Mayor of Innsbruck Hilde Zach with IOC President Jacques Rogge and NOC President Leo Wallner at the signing ceremony of the host city contract. (Innsbruck 2012)
IOC President Jacques Rogge underlines his confidence in Innsbruck's plans to stage the first Winter Youth Olympic Games in 2012 on a visit to the Austrian city today.
Rogge joined Austrian National Olympic Committee officials and Innsbruck City authorities to sign the host city contract in the Tyrolean capital before touring Olympiaworld Innsbruck, Patscherkofel, Nordpark and Seefeld Arena where events will be held for the YOG.
He met Innsbruck's Mayor Hilde Zach and NOC President Leo Wallner as well as other Games stakeholders.
“We are glad to be back in Innsbruck where the extraordinary 1964 and 1976 Olympic Winter Games were staged," Rogge said at a press conference.
The IOC delegation included Gian-Franco Kasper, president of the International Ski Federation and head of the coordination commission overseeing Innsbruck's YOG preparations. Olympic Games Executive Director Gilbert Felli, the IOC's Head of Youth Olympic Games Essar Gabriel and Rogge's chief of staff, Christophe de Kepper, were also present.
Innsbruck has only three years to prepare for the Games but Rogge insisted the city was a strong partner given its existing venues, experience in organizing international sports events, its enthusiastic winter sports fans and the support of the local, regional and national authorities.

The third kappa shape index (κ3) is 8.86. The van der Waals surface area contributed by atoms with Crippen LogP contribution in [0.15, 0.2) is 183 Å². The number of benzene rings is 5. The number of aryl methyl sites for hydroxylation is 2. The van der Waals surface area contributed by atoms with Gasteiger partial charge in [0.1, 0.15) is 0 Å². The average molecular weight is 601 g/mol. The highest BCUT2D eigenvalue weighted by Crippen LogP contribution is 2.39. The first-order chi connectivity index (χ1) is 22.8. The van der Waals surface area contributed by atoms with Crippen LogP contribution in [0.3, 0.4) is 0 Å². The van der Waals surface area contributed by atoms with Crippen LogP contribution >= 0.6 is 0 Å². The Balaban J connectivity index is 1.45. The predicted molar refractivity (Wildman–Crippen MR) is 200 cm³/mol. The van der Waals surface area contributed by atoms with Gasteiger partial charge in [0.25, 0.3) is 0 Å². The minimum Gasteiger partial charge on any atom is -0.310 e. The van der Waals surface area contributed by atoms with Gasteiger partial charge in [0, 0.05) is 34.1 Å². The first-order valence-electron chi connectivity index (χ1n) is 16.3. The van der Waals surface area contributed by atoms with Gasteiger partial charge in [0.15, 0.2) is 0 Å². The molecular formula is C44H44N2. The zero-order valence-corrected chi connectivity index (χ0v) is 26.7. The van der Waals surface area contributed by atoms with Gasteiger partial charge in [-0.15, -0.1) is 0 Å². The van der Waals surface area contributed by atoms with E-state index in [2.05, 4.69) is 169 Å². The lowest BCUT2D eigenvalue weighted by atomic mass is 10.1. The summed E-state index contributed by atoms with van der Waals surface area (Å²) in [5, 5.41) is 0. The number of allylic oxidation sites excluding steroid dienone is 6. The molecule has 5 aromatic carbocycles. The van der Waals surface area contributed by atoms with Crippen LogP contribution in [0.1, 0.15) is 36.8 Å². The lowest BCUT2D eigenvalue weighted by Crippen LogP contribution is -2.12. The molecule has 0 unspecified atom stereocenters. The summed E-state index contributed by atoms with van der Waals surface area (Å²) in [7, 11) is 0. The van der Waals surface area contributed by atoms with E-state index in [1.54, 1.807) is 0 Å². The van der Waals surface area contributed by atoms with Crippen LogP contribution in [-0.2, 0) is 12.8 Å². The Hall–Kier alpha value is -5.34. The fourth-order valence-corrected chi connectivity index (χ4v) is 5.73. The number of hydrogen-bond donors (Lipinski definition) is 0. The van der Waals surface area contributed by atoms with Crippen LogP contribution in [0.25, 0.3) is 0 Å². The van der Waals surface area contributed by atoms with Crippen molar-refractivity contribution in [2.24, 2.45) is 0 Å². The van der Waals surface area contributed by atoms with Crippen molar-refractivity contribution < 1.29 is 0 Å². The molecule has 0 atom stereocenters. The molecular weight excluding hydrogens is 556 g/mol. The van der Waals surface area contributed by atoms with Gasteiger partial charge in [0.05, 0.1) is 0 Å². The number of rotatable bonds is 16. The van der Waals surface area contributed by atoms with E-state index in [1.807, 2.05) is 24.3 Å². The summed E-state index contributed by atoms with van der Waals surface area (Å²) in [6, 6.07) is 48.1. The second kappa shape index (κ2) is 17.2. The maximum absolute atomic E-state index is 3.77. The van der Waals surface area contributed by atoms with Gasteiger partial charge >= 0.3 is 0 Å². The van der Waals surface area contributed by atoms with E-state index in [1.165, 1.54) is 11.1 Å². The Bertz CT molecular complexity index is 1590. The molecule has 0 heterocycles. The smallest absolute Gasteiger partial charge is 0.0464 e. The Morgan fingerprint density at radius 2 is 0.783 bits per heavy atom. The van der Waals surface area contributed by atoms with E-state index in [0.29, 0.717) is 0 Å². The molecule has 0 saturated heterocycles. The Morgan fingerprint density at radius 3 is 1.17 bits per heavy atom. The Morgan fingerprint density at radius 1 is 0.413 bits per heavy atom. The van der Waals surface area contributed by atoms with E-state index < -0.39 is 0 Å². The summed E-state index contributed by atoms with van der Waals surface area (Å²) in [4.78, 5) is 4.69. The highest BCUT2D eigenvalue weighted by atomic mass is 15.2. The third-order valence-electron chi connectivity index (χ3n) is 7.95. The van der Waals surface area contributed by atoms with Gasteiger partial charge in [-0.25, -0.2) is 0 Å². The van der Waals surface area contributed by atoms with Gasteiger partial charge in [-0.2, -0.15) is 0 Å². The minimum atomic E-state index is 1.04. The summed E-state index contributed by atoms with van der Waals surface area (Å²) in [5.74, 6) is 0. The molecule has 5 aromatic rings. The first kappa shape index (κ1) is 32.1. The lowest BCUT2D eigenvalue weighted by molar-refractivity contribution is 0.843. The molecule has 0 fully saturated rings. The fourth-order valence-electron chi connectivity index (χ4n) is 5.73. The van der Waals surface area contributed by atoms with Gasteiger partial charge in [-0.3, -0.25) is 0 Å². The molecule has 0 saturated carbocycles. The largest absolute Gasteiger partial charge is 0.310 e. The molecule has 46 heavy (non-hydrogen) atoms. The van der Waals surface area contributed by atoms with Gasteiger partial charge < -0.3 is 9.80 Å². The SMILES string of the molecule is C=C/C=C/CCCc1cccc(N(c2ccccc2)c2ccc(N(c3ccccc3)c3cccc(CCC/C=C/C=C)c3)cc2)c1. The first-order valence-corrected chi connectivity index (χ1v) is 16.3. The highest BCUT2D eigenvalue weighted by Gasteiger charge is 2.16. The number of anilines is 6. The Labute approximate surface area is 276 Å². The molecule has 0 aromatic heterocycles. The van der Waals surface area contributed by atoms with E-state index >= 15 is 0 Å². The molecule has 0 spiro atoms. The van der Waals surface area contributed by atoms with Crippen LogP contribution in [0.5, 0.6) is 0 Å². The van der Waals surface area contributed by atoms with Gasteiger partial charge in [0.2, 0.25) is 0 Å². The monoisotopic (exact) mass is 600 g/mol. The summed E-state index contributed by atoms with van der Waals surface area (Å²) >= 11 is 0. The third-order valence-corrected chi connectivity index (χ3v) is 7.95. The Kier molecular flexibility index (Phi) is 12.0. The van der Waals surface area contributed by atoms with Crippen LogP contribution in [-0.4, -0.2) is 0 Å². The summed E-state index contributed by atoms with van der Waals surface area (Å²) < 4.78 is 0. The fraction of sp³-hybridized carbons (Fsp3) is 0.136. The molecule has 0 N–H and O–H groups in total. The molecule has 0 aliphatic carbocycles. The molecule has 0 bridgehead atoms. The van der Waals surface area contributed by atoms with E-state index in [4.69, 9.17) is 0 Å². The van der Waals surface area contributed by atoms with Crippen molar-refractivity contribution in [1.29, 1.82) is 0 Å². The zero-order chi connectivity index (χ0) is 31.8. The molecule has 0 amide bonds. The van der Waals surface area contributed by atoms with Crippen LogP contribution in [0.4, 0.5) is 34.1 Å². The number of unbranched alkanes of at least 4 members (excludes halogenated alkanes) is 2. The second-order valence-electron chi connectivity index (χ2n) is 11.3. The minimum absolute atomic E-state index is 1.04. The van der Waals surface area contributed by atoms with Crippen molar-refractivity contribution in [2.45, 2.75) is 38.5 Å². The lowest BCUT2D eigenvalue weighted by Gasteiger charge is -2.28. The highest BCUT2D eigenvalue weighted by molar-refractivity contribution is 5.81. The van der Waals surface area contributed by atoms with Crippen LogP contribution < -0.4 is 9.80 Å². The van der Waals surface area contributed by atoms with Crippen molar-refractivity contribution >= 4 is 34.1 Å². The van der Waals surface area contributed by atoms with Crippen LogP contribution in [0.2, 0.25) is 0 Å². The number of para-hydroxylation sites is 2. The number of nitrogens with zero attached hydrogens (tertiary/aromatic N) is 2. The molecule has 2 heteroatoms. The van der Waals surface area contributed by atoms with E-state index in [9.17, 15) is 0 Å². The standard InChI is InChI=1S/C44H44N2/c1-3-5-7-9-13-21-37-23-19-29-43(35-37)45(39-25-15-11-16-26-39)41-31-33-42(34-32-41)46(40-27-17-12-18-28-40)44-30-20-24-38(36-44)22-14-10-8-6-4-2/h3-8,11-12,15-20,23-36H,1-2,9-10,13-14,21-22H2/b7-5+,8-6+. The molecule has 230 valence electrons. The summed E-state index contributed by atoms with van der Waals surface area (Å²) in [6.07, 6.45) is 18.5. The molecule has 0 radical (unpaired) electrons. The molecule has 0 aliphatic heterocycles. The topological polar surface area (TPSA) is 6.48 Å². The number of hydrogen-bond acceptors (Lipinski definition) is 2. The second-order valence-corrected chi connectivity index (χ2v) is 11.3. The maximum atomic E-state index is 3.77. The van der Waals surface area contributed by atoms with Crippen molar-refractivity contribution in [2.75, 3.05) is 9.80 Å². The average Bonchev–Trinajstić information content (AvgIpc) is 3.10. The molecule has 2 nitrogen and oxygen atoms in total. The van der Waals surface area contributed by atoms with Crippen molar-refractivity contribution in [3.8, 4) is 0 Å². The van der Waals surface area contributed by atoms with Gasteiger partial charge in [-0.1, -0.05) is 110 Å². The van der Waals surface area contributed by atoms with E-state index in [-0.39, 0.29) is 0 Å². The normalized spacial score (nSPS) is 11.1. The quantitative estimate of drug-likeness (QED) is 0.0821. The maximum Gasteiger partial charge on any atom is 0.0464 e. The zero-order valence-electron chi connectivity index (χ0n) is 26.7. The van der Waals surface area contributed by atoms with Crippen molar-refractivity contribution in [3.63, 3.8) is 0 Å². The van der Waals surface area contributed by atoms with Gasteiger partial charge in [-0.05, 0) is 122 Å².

“What matters now is that Innsbruck's excellent ideas for the Youth Games come to fruition,” he said.
He also expressed support for the organizers' understanding of the cultural and educational components of the YOG. “Innsbruck can count on the IOC and particularly on the coordination commission under the leadership of IOC member Gian-Franco Kasper,” Rogge said.
Kasper praised Austria’s enthusiasm for all elements of the YOG. "With the Youth Olympic Games, it is important to stress innovation and the culture and education program. It would be wrong to pay attention to athletic performance only,” he said.
In his remarks, AOC President Wallner thanked the City of Innsbruck, the State of Tyrol and the federal government for their support and strong cooperation with the IOC. He said the YOG represented a great opportunity for Austrian sport.
"At this early stage, and of course during the event itself, we must make Olympic values come to life in a way that is both contemporary and relevant to today's youth,” he said.
Christoph Platzgummer, president of the Innsbruck 2012 Organizing Committee, hosted the IOC delegation with the Tyrol's Deputy Governor Hannes Gschwentner.
The IOC has already held discussions with Innsbruck's YOG leaders about event formats and the culture and education program. There appear to be no major concerns about the timetable for construction of the Olympic village.
An IOC delegation led by Kasper will return to Innsbruck in March for an orientation seminar with the organizing committee devoted to all aspects of Games planning.
Around 1,000 athletes aged 14-18 years will participate in the YOG, which includes all seven Winter Olympic sports: bobsleigh (bobsleigh, skeleton), biathlon, curling, ice hockey, luge, skating (short-track, speed skating, figure skating) and skiing.
There will be a limited number of disciplines and events, which are still to be decided. The IOC said skiing will include Alpine, cross-country, freestyle, Nordic combined, ski jumping and snowboarding.
With reporting from Mark Bisson
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